Kicking off the 2015 BPM.com Thought Leadership Series, this fast-paced and informative webcast focuses on both best practices and common pitfalls (plus how to avoid them) for leveraging case management software in the successful delivery of Shared Services.

Thought Leadership Series

Thursday March 26, 2015 11am EST

Currently one of the leading management initiatives, and for many organizations one of the greatest challenges, is building and delivering a Shared Services center. McKinsey and Company recently cited this as a recommended priority for banks, insurers, government agencies, and many other enterprises – as well as an area too often involving risk and unplanned costs.

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There is clearly a smart way and a wrong way for delivering Shared Services. Which one will you choose? Kicking off the 2015 BPM.com Thought Leadership Series, this fast-paced and informative webcast focuses on both best practices and common pitfalls (plus how to avoid them) for leveraging case management software in the successful delivery of Shared Services.

When leveraged properly, Case Management software enables the delivery of a framework, template, assets, and expertise and reuse that balances the need for both unit autonomy and the efficiency of common capabilities, including dramatically reducing the time otherwise require to build, test, and deploy new applications. deliver more agile and adaptive applications that leverage common services (process, rules and data) and a common UI for a consistent and optimal user experience across multiple apps.

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Strategies, and Best Practices Discussed Include:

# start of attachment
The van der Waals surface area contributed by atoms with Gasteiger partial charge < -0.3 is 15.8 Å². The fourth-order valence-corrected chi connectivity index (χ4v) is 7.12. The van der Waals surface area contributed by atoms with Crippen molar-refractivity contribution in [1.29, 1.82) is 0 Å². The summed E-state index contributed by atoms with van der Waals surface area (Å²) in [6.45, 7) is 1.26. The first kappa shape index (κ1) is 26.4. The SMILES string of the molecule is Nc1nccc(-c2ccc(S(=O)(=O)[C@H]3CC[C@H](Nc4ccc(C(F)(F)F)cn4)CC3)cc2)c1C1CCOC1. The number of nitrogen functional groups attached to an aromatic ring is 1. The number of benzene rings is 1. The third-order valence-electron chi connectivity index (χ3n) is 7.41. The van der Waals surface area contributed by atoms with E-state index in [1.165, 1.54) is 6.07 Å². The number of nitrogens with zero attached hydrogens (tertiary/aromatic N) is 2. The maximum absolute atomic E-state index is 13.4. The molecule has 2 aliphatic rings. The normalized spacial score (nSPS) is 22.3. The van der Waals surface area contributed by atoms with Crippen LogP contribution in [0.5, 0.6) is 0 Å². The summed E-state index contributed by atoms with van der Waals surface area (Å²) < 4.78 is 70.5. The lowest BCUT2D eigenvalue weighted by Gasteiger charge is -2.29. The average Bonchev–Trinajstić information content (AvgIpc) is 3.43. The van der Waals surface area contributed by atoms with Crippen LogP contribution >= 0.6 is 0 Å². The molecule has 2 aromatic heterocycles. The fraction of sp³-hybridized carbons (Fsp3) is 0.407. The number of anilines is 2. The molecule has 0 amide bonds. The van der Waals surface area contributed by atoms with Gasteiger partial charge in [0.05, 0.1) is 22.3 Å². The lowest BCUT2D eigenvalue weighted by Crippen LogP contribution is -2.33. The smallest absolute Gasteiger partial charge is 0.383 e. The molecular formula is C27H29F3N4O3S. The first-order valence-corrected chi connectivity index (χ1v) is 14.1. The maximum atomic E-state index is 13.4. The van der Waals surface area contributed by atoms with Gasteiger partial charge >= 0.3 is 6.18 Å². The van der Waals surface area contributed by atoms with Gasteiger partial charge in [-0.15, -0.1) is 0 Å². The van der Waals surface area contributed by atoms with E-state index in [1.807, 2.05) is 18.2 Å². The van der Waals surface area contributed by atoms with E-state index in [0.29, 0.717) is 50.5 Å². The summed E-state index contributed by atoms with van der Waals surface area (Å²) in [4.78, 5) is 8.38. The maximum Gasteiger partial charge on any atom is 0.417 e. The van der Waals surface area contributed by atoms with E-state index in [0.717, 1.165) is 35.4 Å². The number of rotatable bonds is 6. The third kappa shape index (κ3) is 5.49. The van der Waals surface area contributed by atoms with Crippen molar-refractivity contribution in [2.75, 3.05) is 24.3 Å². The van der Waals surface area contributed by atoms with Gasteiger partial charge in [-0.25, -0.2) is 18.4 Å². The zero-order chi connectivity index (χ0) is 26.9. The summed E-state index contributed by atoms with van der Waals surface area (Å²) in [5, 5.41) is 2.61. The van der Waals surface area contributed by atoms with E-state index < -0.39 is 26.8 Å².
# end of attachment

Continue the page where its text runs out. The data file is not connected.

• Enabling a Sustainable Framework to Quickly Meet the Business Challenges
  • How Case Management Enables Business Unit Autonomy
  • Optimizing Re-Use of Resources From Data to Learning Materials
  • If You Build It, But They Don’t Come: Overcoming Enterprise Resistance
  • Standardizing Capabilities and Data Onto a Common Platform
  • Managing Compliance and Governance Across Multiple Business Units
  • How to Best Leverage Native Re-Usability and When Not to

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About the Speakers

Mohammed Attar, IBM Director of ECM Products & Strategy
Mohammed Attar joined IBM in 2006 as part of the FileNet acquisition. Mohammed has over 15 years of experience in the ECM space, and is currently the IBM Director of ECM Products & Strategy. Mohammed has extensive experience both in product development and management. Mohammed started his career as a Software Engineer focused Performance & Systems Analysis. He later spent time serving as a Product Manager over the IBM ECM Platform. In 2008, Mohammed led his first development team, and since then has continued to serve in a leadership capacity in the business. Mohammed was one of the original development managers responsible for the design, development, and delivery of IBM Case Manager. Mohammed holds a Bachelor of Science in Computer Science from California State University, Fullerton.

Nathaniel Palmer, VP and CTO, BPM.com
Credited as one of the originators of Adaptive Case Management and rated as the #1 Most Influential Thought Leader in Business Process Management (BPM) by independent research, Nathaniel has the led the design for some of the industry’s largest-scale and most complex projects and Shared-services initiatives, involving investments of $200 Million or more. Previously he had been the BPM Practice Director of SRA International, and prior to that Director, Business Consulting for Perot Systems Corp, as well as spent over a decade with Delphi Group serving as Vice President and Chief Technology Officer. He frequently tops the lists of the most recognized names in his field, and was the first individual named as Laureate in Workflow. Nathaniel has authored or co-authored a dozen books on process innovation and business transformation, including “Intelligent BPM” (2013), “How Knowledge Workers Get Things Done” (2012), “Social BPM” (2011), “Mastering the Unpredictable” (2008) which reached #2 on the Amazon.com Best Seller’s List, “Excellence in Practice (2007), “Encyclopedia of Database Systems” (2007) and “The X-Economy” (2001).

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